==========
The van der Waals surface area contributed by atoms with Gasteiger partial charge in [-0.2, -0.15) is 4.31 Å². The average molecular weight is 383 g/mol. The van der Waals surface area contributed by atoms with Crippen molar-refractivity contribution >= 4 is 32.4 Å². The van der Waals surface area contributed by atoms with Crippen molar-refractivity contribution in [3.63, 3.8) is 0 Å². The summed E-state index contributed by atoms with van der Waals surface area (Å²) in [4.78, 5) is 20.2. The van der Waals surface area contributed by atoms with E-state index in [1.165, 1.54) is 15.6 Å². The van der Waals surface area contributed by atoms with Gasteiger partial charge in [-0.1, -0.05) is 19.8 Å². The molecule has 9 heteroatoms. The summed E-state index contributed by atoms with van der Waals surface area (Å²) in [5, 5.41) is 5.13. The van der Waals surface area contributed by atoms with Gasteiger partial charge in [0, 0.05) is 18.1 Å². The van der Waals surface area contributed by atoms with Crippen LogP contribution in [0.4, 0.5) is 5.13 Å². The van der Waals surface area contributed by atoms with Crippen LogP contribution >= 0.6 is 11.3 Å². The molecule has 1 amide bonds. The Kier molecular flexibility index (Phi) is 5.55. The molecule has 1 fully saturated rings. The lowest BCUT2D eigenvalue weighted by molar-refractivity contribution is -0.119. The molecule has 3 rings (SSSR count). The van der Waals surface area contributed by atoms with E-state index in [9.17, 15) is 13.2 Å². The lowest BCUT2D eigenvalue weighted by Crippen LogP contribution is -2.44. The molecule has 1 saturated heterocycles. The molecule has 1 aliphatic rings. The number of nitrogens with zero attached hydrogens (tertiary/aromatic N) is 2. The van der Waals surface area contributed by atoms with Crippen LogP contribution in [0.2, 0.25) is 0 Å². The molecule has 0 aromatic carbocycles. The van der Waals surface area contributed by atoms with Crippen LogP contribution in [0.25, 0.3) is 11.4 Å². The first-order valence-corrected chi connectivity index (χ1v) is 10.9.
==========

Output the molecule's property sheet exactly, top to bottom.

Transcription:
The van der Waals surface area contributed by atoms with Gasteiger partial charge in [-0.2, -0.15) is 4.31 Å². The average molecular weight is 383 g/mol. The van der Waals surface area contributed by atoms with Crippen molar-refractivity contribution >= 4 is 32.4 Å². The van der Waals surface area contributed by atoms with Crippen molar-refractivity contribution in [3.63, 3.8) is 0 Å². The summed E-state index contributed by atoms with van der Waals surface area (Å²) in [4.78, 5) is 20.2. The van der Waals surface area contributed by atoms with E-state index in [1.165, 1.54) is 15.6 Å². The van der Waals surface area contributed by atoms with Gasteiger partial charge in [-0.1, -0.05) is 19.8 Å². The molecule has 9 heteroatoms. The summed E-state index contributed by atoms with van der Waals surface area (Å²) in [5, 5.41) is 5.13. The van der Waals surface area contributed by atoms with Gasteiger partial charge in [0, 0.05) is 18.1 Å². The van der Waals surface area contributed by atoms with Crippen LogP contribution in [0.4, 0.5) is 5.13 Å². The van der Waals surface area contributed by atoms with Crippen LogP contribution >= 0.6 is 11.3 Å². The molecule has 1 amide bonds. The Kier molecular flexibility index (Phi) is 5.55. The molecule has 1 fully saturated rings. The lowest BCUT2D eigenvalue weighted by molar-refractivity contribution is -0.119. The molecule has 3 rings (SSSR count). The van der Waals surface area contributed by atoms with E-state index in [9.17, 15) is 13.2 Å². The lowest BCUT2D eigenvalue weighted by Crippen LogP contribution is -2.44. The molecule has 1 saturated heterocycles. The molecule has 1 aliphatic rings. The number of nitrogens with zero attached hydrogens (tertiary/aromatic N) is 2. The van der Waals surface area contributed by atoms with Crippen LogP contribution in [0.2, 0.25) is 0 Å². The molecule has 0 aromatic carbocycles. The van der Waals surface area contributed by atoms with Crippen LogP contribution in [0.25, 0.3) is 11.4 Å². The first-order valence-corrected chi connectivity index (χ1v) is 10.9.